Professor Indiana Jones is still teaching, now at New York’s Hunter College, living in a crappy apartment in what looks like the upper east side. His neighbours are 20-somethings who like to blast the Beatles and Bowie, which makes Indy miserable. But then, he’s got plenty of reason to be unhappy: Marion (Karen Allen) has left him, and his boy died in Vietnam. He’s about to retire, but to what kind of life isn’t clear.  Whatever his previous glories, in the face of moon rockets nobody cares about history, least of all his disengaged students. One of his only friends is one of his oldest, Sallah (John Rhys-Davies), who now drives a yellow cab.

Helena Shaw (Phoebe Waller-Bridge) comes back into Indy’s life — she’s Basil’s daughter and Indy’s goddaughter, which gives him an avuncular affection for her even though he hasn’t seen her in years. She’s chasing her father’s obsession, too, the device. At one point Indy asks her why she wants to find the thing that drove her father crazy. She responds, “Wouldn’t you?” Instant flashback to The Last Crusade.

That nostalgia for this character and the beloved films we all know is baked into this one. We’ve also been down this road once before, with Crystal Skull, a film I thought worked really well for the first half an hour or so, but then fell apart — not because of the elements of fantasy in the plot, but because of the silliness in the action set-pieces.

That’s not really an issue here because Mangold is a more serious filmmaker of fantasy material — even when the story delivers a twist that many might find ridiculous, he continues to play it straight. And the set-pieces are mostly satisfying — I’ll never believe tuk-tuks could ever reach the speed we see in this film, but that’s hardly the most outrageous thing we’re asked to buy into.

This isn’t a movie where the plot tends to make a whole lot of sense — we’ve got 2000-year-old shipwrecks full of eels and skeletons that should’ve long been dust, we’ve got a kid sidekick that gets brought along for no good reason other than to provide character development for Helena. Oh, and that kid, completely underwritten, learns how to fly an airplane on his own with barely a lesson.

But I’ll tell you where it works:  in the connection between Ford and Waller-Bridge. She’s this movie’s Most Valuable Player, her vibe somewhere between Katherine Hepburn and Geena Davis, wordy and witty and caustic in all the right ways. Her surprisingly underhanded motivations add a welcome frisson to her relationship with her godfather. I appreciated it when she said she wouldn’t take ethics lessons from a grave robber.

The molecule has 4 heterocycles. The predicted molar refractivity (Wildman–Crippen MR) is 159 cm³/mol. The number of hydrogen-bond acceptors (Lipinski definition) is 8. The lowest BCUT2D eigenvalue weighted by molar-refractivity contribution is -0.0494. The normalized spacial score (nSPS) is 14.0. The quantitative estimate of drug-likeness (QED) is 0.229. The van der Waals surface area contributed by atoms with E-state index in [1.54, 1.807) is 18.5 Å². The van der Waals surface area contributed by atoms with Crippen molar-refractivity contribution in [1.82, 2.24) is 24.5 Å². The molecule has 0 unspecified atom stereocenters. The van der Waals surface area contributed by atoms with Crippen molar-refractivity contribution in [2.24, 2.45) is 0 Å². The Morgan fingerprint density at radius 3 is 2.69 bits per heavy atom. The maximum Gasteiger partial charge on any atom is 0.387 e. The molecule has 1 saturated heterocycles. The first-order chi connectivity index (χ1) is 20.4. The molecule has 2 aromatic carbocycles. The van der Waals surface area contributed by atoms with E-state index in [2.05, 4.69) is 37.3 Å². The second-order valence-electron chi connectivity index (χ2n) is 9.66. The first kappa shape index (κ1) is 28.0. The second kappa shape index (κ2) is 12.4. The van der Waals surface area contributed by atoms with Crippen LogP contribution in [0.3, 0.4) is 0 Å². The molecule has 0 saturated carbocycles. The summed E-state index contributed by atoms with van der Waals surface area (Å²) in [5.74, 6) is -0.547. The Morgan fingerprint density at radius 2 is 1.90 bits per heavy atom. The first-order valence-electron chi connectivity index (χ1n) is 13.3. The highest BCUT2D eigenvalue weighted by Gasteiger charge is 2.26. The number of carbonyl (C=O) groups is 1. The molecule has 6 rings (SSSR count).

Mads Mikkelsen also brings another excellent villain to a catalogue of them, from James Bond to Dr Strange. He haunts the film in ways that feel practically supernatural. The unspoken horror of his character is at one point he’s about to receive a presidential recognition for his contribution to the American space program, despite his history with the Nazis — the implication is the Yanks were happy to hold their noses and employ evil in order to beat the Soviets to the moon.

And, finally, Ford is wonderful. A scene toward the end almost suggests everything that went before was a dream — it comes with a moment of warmth and wistfulness that got me right in the feels. (Too bad it took two and a half hours to get there — this is the longest Indiana Jones adventure, and it didn’t need to be. )

Ford’s physicality — fighting muscular antagonists half his age like Boyd Holbrook — is a stretch, but suspending disbelief is what this franchise has been about since the beginning. To enjoy this, you’ll be required some extra heavy lifting in that department.

About the author


Carsten Knox is a massive, cheese-eating nerd. In the day he works as a journalist in Halifax, Nova Scotia. At night he stares out at the rain-slick streets, watches movies, and writes about what he's seeing.